Citrus Industry Magazine CEU 2012 Articles Test Series: Article # 1
Communication is a key to pesticide safety
By Tim Gaver and Stephen H. Futch
Posted Feb. 1, 2012 (expires Feb. 1, 2013)
Pesticide application safety is the responsibility of all those involved when pesticides are being applied to agricultural crops. This includes production managers, spray and harvesting supervisors, mixers/ loaders and the individuals who are actually applying the pesticides. Communication between all of these parties is required on a daily basis to effectively reduce the risk of pesticiderelated illness and injury to agricultural employees.
KNOW THE LAWS
There are a number of federal and state laws that govern the use of pesticides in the United States and Florida. The Federal Insecticide, Fungicide, and Rodenticide Act (FIFRA) regulates the production, transportation, sale, use and disposal of all pesticides. Last amended in 1988, this act states that the Environmental Protection Agency (EPA) is responsible for authorizing or registering pesticide products in the United States. Pesticide labels issued by the EPA contain language that provides for reasonable provisions to prevent injury to humans and adverse effects on the environment if used according to the language on the label. Anyone who uses a labeled pesticide in a manner inconsistent with the label is subject to civil and/or criminal penalties.
The Florida Pesticide Law, Chapter 487 F.S., governs pesticide dealers and certified pesticide applicators that wish to purchase or supervise the application of restricted use pesticides (RUP) on farms, ranches, groves, nurseries or gardens that produce agricultural commodities. The EPA requires that these individuals demonstrate competency to use restricted use pesticides by passing two examinations administered under the rules of the Florida Department of Agriculture and Consumer Services (FDACS), Bureau of Compliance Monitoring. These individuals are then licensed as Certified Pesticide Applicators and must participate in continuing education programs to maintain their licenses.
The Federal Worker Protection Standard (WPS) was established by the EPA in 1992 with the intent to protect agricultural workers from pesticide exposure. Worker Protection Standards require agricultural employers who use pesticides to provide: 1) information to their employees about exposure to pesticides, 2) protections against exposures to pesticides and 3) ways to mitigate exposure to pesticides. Complying with the requirements of the WPS involves both written and oral communication between the employer or his supervisors and the employees on a daily basis.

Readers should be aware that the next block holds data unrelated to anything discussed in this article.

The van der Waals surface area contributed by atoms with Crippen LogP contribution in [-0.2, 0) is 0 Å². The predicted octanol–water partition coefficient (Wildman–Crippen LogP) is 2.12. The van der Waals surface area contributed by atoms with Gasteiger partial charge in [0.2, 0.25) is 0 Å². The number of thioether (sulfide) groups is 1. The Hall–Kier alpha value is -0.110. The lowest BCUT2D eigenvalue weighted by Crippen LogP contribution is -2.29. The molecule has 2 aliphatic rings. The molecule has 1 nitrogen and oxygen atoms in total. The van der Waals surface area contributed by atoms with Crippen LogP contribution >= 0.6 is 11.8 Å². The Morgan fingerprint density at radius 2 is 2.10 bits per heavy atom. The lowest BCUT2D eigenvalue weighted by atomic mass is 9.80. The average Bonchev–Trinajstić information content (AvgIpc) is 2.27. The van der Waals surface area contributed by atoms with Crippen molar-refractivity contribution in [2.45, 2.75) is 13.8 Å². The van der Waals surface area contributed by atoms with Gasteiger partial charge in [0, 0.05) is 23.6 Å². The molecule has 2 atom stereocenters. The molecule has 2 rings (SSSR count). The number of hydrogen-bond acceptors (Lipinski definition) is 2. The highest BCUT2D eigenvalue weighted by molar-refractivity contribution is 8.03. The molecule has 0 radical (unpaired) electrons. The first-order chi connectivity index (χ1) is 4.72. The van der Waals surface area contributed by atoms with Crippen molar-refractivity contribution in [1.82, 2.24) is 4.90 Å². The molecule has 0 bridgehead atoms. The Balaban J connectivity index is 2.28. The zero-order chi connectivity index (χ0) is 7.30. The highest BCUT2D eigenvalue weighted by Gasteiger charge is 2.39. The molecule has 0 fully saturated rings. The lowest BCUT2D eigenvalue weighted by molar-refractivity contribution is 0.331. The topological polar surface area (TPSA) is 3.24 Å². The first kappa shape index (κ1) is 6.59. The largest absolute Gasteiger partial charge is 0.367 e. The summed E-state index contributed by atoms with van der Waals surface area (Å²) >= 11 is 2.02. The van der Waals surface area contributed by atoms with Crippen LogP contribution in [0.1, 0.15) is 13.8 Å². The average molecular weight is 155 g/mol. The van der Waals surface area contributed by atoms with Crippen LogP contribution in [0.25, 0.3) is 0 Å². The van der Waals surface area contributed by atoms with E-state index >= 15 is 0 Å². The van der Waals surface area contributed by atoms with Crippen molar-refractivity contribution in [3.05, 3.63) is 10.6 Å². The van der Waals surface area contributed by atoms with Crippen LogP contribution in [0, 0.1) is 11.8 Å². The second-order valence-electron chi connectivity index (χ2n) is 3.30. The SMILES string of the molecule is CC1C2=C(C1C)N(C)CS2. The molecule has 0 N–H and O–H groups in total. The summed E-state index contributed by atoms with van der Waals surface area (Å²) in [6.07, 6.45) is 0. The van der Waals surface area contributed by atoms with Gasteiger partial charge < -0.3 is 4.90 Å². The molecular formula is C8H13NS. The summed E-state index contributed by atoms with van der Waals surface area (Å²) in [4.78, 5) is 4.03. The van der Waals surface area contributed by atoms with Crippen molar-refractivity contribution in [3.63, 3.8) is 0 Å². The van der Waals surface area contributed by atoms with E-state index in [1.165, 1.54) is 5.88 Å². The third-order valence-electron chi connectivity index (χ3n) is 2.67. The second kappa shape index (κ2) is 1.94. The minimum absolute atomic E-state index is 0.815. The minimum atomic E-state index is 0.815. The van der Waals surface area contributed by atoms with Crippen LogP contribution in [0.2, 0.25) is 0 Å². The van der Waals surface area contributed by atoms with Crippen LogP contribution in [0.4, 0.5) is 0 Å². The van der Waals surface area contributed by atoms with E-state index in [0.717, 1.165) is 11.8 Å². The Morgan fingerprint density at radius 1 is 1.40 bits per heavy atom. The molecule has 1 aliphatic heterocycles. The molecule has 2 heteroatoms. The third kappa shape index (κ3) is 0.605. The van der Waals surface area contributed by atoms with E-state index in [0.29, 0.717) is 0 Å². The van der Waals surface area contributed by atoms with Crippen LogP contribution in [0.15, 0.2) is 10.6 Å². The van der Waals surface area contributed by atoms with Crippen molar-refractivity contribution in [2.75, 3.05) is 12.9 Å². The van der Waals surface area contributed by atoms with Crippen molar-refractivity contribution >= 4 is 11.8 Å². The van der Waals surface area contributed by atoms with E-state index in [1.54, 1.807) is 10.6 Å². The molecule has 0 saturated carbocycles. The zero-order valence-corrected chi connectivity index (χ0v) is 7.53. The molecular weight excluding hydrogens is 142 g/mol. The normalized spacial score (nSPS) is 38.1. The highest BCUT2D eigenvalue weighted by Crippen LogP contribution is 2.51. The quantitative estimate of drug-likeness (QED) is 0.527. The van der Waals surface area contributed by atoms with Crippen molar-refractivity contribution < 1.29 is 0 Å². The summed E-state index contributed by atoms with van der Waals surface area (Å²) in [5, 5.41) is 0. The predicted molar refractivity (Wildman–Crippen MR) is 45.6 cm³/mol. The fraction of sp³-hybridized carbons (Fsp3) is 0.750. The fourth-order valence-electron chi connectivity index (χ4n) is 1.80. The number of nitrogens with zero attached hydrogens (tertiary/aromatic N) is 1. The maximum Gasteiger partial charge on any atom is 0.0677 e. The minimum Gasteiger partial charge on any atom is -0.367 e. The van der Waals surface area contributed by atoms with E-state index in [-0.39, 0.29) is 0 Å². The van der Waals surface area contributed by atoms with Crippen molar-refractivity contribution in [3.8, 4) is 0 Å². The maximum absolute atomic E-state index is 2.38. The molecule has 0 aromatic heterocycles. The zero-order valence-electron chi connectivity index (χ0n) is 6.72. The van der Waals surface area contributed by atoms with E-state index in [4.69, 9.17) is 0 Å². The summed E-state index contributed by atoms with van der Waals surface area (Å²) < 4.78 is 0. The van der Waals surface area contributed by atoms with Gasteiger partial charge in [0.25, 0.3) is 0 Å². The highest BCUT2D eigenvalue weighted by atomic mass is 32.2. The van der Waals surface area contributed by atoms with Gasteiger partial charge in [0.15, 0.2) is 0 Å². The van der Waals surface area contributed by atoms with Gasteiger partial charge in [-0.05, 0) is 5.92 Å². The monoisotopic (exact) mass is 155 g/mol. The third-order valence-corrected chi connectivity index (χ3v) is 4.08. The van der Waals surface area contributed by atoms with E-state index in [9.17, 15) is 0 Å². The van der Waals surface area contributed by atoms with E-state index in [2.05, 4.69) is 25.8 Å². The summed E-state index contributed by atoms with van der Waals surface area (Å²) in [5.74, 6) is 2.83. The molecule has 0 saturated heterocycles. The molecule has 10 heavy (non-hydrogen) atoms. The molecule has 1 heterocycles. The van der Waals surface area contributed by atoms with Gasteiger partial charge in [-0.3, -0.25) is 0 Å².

Agricultural workers such as harvesters or irrigation repair crews that do not work directly with pesticides must receive pesticide application training within five days after starting work and coming in contact with crops that have been treated with a pesticide within the last 30 days. Pesticide handlers or those employees who will be working with pesticides must receive the appropriate training before they start work. This training should include, but is not limited to, the following topics:
- How to read and understand the information on a pesticide label
- Potential hazards of pesticides resulting from toxicity and exposure
- Signs and symptoms of common types of pesticide poisonings
- Supplying appropriate personal protective equipment (PPE)
- How to obtain emergency medical care
- Prevention, recognition and firstaid treatment of heat-related illness
- Safety requirements for handling, transporting, storing and disposing of pesticides, including general procedures for spill cleanup
- Environmental concerns such as drift, runoff and hazards to wildlife
- Warnings about taking pesticides home
Training may be given by Certified Pesticide Applicators or individuals who have a Train–The–Trainer certification. It can also be accomplished by having the worker watch an EPA-approved video or CD/DVD. It is recommended that workers sign a document indicating they have received appropriate pesticide safety training; the document should be filed in their personnel folders for future reference. It is important that this training be taken seriously by all involved, in order to indicate to the employee that his employer and supervisory personnel are sincerely concerned about pesticide safety in the workplace. Issuing the employee a copy of the EPA or FDACS “Protect Yourself from Pesticides” brochure also emphasizes the employer’s commitment to pesticide safety. These brochures are available in English, Spanish and Creole/Haitian and can be obtained from a local county Extension office.
The WPS rule also requires that a record of all pesticide applications made on the agricultural operation be posted at a central location so that employees and any other authorized individual entering the property may view that information. At a minimum, that information must include the location of the application, the product name, EPA registration number, active ingredient, time and date the pesticide was applied, and the restricted entry interval (REI) for the pesticide. This information should remain posted for at least 30 days after the REI for that application has expired. The REI for a pesticide application is the interval after a pesticide is applied that must pass before workers can enter that area without wearing PPE. The REI is listed on the product label and for each labeled crop, and may be as brief as one hour, or up to 30 days in some cases. Most REIs are in the range of four hours to 48 hours, and are obviously meant to prevent exposure to workers not wearing PPE. Workers may drive through the area without PPE, but leaving the vehicle in the treated area is regarded as early entry and requires wearing all required PPE as indicated on the label. An additional requirement of the WPS is that all workers be informed at the beginning of the work day if they are going to be working within a quarter mile of an area with an REI still in effect.